The US Supreme Court decision in Alice Corp v CLS Bank (Alice v CLS) was published a year ago. It is a hugely significant case in relation to computer implemented inventions. It raised as many questions as it answered about the requirements for a computer implemented invention, and particularly those for business methods, to be patentable in the US.
The broad conclusion at the time was that after this case it would be more difficult to obtain patents for computer implemented inventions in the US. One year on from the decision, not surprisingly, we are still being asked by our clients and contacts – what are the chances of getting a US patent for our computer implemented invention?
Patent search company PatentSeekers has provided us with statistics relating to US patents granted for computer implemented inventions in the year before the Alice decision and the year after. Patent Offices classify inventions into subject matter classes. The US patent classification (USPC) class 705 is the notorious catch-all ‘data processing’ class for computer implemented inventions. The US patent classification class system was recently replaced by the Cooperative Patent Classification (CPC) System, which is a partnership between the European and US Patent Offices. G06Q is the closest CPC equivalent to US class 705. PatentSeekers therefore carried out a search of the old USPC OR new CPC equivalent as the best measure to capture slow-to-grant patents classified under the USPC only and quick-to-grant patents classified under the CPC only.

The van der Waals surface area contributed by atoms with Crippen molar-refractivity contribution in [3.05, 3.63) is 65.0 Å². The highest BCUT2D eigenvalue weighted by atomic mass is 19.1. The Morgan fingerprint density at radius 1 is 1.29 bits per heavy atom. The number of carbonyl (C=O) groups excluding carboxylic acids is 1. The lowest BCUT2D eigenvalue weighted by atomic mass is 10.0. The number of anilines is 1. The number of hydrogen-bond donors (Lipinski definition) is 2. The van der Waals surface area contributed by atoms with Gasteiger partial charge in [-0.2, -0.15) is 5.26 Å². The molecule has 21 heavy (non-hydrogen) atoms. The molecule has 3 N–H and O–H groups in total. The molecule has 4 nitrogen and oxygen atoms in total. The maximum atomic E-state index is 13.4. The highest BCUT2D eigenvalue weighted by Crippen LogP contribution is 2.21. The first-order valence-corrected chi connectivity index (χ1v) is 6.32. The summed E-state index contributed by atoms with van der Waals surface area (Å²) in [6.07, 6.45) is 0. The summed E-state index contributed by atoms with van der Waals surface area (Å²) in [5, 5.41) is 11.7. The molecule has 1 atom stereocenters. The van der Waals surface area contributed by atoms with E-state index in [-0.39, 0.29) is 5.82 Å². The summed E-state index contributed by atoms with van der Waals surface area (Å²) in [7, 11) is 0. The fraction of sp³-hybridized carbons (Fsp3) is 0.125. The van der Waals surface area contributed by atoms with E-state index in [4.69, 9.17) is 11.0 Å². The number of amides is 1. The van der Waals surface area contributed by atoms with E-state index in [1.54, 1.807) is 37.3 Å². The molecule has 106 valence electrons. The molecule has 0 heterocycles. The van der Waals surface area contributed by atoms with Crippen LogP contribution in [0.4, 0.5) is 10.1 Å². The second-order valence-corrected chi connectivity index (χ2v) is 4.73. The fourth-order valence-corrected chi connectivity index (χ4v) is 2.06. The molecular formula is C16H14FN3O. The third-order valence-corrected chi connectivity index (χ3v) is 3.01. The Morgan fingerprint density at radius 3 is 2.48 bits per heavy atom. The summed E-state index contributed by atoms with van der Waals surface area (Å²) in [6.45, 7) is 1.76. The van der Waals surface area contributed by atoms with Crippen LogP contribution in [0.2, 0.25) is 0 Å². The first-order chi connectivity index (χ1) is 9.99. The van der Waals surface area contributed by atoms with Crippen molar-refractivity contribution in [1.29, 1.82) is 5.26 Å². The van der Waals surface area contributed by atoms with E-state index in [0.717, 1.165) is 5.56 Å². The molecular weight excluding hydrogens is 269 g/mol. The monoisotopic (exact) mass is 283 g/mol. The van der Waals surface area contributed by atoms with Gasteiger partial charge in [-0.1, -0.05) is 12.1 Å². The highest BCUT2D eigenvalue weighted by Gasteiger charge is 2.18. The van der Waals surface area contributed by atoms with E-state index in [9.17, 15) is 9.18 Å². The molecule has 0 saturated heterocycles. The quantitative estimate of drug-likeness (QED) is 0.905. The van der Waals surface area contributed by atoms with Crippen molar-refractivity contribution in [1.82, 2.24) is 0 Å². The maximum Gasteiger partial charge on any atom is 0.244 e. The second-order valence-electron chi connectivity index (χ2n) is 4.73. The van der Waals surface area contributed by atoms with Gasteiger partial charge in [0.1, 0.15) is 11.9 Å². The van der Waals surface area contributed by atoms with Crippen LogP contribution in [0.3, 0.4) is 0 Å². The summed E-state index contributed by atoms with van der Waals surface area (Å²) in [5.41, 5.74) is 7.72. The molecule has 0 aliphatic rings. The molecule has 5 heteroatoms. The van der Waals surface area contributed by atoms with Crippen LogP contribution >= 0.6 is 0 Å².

What was the result? In the year before Alice v CLS, there were 12,885 US patents granted in either of these classes and in the year after 9,459 granted US patents. The number of US patents granted in this space has dropped since Alice v CLS, but only by around a quarter and US patents are still being granted in large numbers in this space.
We carried out a similar exercise for one of our larger clients and found that the numbers of their granted US patents for computer implemented inventions were exactly the same before Alice as afterwards.
We think it is less relevant to compare figures for the many years preceding Alice as the general trend has been for significant increase year-on-year in the numbers of granted US patents for computer implemented inventions.
Of course, there are many factors that might have led to a reduction in granted US patents in this space other than the patentability test that is set out in Alice. However, based on the numbers alone, the answer to the question “What are the chances of getting a US patent for our computer-implemented invention?” is clear – they are, at worst, only slightly less likely now than before Alice v CLS.
This article is for general information only. Its content is not a statement of the law on any subject and does not constitute advice. Please contact Reddie & Grose LLP for advice before taking any action in reliance on it.